Next month, the new TV show Copper will premiere on BBC America. The show will explore the lives of cops and criminals in Manhattan during the time of the U.S. Civil War, so you know there will be plenty of Irish saints and sinners written into the show.
Irish actor Kevin Ryan is among the stars of Copper, while the producers include Tom Fontana, whose groundbreaking prison show Oz included the memorable character Ryan O’Reilly.
The fact that the British are producing a show about Irish American life is, at the very least, ironic. But that’s a topic for another day.
Copper is set during a time of war and poverty, of tensions over immigration and patriotism. That sounds familiar, right?
This very much should remind us of our own day. Last week, in Brooklyn, however, there was another reminder of a similarly tense time that is not so well-remembered.
The setting was Green-Wood cemetery, an oasis of 19th century life (and death) in Brooklyn.
It was here that cemetery workers were joined by a military color guard for a ceremony honoring war veterans, among them numerous Irish Americans.
Men like James McCabe, Lieutenant Francis Boyle and Lieutenant Charles Gallagher had previously been interred under a marker simply stating “Mexico.” According to The New York Times, these veterans had been lavishly honored at the time of their burial. There were plans to erect an elaborate memorial to honor the veterans’ sacrifices.
“Sometime later, however, one of the people they city had charged with building an obelisk over the graves made off with the money for the monument,” the Times noted.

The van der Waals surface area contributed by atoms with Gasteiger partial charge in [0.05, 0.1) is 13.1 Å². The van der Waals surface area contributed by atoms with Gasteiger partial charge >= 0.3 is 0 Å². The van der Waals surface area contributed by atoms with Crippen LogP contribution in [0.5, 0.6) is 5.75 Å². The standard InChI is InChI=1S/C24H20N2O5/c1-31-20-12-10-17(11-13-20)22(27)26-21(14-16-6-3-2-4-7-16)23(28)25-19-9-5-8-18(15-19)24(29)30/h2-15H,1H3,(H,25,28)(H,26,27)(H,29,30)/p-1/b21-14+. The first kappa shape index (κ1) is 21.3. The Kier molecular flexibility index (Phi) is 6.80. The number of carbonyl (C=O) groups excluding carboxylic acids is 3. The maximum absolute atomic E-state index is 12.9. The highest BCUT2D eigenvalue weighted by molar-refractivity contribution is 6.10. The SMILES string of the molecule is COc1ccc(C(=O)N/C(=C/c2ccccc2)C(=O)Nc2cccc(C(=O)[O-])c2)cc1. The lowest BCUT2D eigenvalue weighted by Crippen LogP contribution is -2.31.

For years, little was known about Boyle, McCabe and Gallagher. Here’s one thing we do know. These Irish American veterans may very well have been fighting against Irish immigrant soldiers.
The Mexican American war broke out in 1846, 15 years before America would be plunged into civil war. At the time, America was a young nation anxious to expand.
Mexico was struggling to maintain the vast lands previously controlled by the Spanish. Tensions between the two nations grew into all out war.
When all was said and done, America had acquired vast new tracts of previously Mexican land, a fact that riles many people to this day.
There is another thing the Mexican American war is famous for, and that is the St. Patricio Brigade. The Chieftains recently made an album bearing that name, while Black ’47 and others have sung songs in their honor.
These were disenchanted, mostly Irish souls who sympathized with the fellow Catholic country of Mexico, and took up arms against the heavily Protestant, expansionist-minded United States. They were led by Galway native Jon Riley and to this day are honored in Mexico.
It didn’t hurt that the Mexican army often offered higher pay and land grants to soldiers.
In their day, you can imagine how most Americans (even Irish immigrants to America) felt about the St. Patricios. They were ungrateful traitors in the eyes of many and were treated as such when many of them were executed after the war.
Were the mythical St. Patricios honorably men of principle who understandably had no allegiance to an anti-Catholic nation which despised them?
Or were they mercenaries bent on killing the many Irish Americans – including lieutenants Boyle and Gallagher – who stuck with America and went on to make it a great nation?
That’s probably too big a question to answer right now. What is important for us to remember is that (to quote Billy Joel) the good old days weren’t always so good.
In particular, those Irish American super-patriots who run around today questioning peoples’ loyalty ought to ask themselves if they have set the bar for treason a bit too high.
After all, imagine the scuttlebutt on Fox News if a band of immigrants got together to fight for Al Qaeda in Iraq or the Taliban in Afghanistan.
Imagine if there names were Kelly or Ryan or O’Neill or Riley.
Of course, we should remember Jon Riley, love him or hate him. But Green-Wood Cemetery did the right thing last week so that we also remember the sacrifices of men like Francis Boyle and Charles Gallagher and James McCabe.